Saturday, March 31, 2012

Copyright & Theft

"THE Justice Department is building its case against Megaupload, the hugely popular file-sharing site that was indicted earlier this year on multiple counts of copyright infringement and related crimes. The company’s servers have been shut down, its assets seized and top employees arrested. And, as is usual in such cases, prosecutors and their allies in the music and movie industries have sought to invoke the language of “theft” and “stealing” to frame the prosecutions and, presumably, obtain the moral high ground. ...


The problem is that most people simply don’t buy the claim that illegally downloading a song or video from the Internet really is like stealing a car. According to a range of empirical studies, including one conducted by me and my social psychologist collaborator, Matthew Kugler, lay observers draw a sharp moral distinction between file sharing and genuine theft, even when the value of the property is the same."


See NY Times opinion article from U.S. law school professor.

Friday, March 30, 2012

Copyright Exceptions To Be Reviewed

Draft terms of reference for an Australian Law Reform Commission (ALRC) inquiry into the operation of copyright exceptions in the digital environment were released today for public comment.
Attorney-General Nicola Roxon said the ALRC will consider whether the exceptions in the Federal Copyright Act are adequate and appropriate in the digital environment.  The draft terms of reference reflect the fact that technology is constantly evolving and testing the boundaries of copyright law Ms Roxon said.

"In our fast changing, technologically driven world, it important to ensure our copyright laws are keeping pace with change and able to respond to future challenges.  We want to ensure this review has enough scope to look at the key areas of copyright so were calling on stakeholders to provide us with their feedback before the ALRC begins its work."

The draft terms of reference ask the ALRC to examine the adequacy and appropriateness of a broad range of exceptions in the Copyright Act, including time shifting.

The draft terms of reference also direct the ALRC to consider whether exceptions should allow the legitimate non-commercial use of copyright works for uses on the internet such as social networking.

The Government has appointed Professor Jill McKeough, University of Technology Sydney Dean of Law, to the ALRC as a Commissioner to lead the copyright inquiry.

Wednesday, March 28, 2012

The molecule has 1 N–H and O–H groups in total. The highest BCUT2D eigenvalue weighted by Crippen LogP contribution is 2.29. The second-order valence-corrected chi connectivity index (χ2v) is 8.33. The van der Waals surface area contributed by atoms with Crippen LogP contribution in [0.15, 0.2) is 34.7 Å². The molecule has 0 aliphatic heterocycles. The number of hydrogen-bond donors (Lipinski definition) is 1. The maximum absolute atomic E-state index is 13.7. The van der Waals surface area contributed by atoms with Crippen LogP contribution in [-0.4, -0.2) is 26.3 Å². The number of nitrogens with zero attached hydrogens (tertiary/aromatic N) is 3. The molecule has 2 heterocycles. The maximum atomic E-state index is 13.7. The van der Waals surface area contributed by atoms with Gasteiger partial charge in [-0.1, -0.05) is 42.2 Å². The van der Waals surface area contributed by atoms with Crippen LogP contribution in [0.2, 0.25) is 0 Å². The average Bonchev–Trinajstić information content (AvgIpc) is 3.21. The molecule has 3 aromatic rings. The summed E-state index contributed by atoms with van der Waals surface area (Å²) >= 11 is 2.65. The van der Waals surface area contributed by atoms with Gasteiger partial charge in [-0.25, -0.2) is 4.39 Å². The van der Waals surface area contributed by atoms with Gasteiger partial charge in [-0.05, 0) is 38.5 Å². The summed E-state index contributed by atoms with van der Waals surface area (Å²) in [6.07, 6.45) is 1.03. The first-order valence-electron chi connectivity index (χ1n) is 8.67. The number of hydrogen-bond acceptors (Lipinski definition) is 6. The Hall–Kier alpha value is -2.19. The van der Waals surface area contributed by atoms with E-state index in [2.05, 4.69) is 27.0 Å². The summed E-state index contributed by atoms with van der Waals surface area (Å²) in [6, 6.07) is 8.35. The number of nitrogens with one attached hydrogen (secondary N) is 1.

Class 6 - Content Regulation

Reading for next Monday's class on Content Regulation.

This class will focus on laws and current issues relating to the regulation of content on the Internet.

Should freedom of speech on the Internet prevail over protection of the public interest? Does the public need to be protected? What is the difference between censorship and regulation?

What are the relevant public interests? Who decides?

Should there by government regulation, or reliance on technology (such as NetNanny), or parental responsibility (e.g., see Google's Family Safety Centre)?


Reading:
Extra Reading if you are interested:

Monday, March 26, 2012

Privacy Issues re Apps

Congressmen Send Inquiries to 34 App Developers Over Privacy Practices:

See MacRumours


Thursday, March 22, 2012

Privacy

Please review the following privacy materials for the next lecture.

Australia
General information - OAIC, Australian Privacy Foundation, Electronic Frontiers
How prevalent (and relevant) are privacy concerns in Australia? How would you pursue a privacy complaint?

Legislation - look at the Privacy Act and the National Privacy Principles. Are further reforms on the way?

Case reports - review (and be ready to discuss) some privacy decisions, whether made by the Federal Privacy Commissioner or the Australian Information Commissioner.
You should also be aware of relevant case law in this area - is there a right to privacy at common law? Will there be in the future?

International
Art 17 of ICCPR.

Contractual rights
Look at the privacy policy of at least 2 websites you frequently use. Do you agree to all the terms and conditions?
For example - Google, News

Cookies
Are cookies a privacy concern, or a part of everyday life?

Recent news
Google and more Google
Then Google maps - what have been the different responses around the world?
Facebook and also here

Wednesday, March 21, 2012

International Online Shopping

U.S. stores are shipping to customers in Australia.

"International visitors are coming to American sites because of lower prices and the availability of products they cannot get in their own countries, according to Forrester. Macy’s has found that Australian shoppers are particularly interested in its trendy clothes, while Canadians want basics like coats, shoes and underwear."  See NYT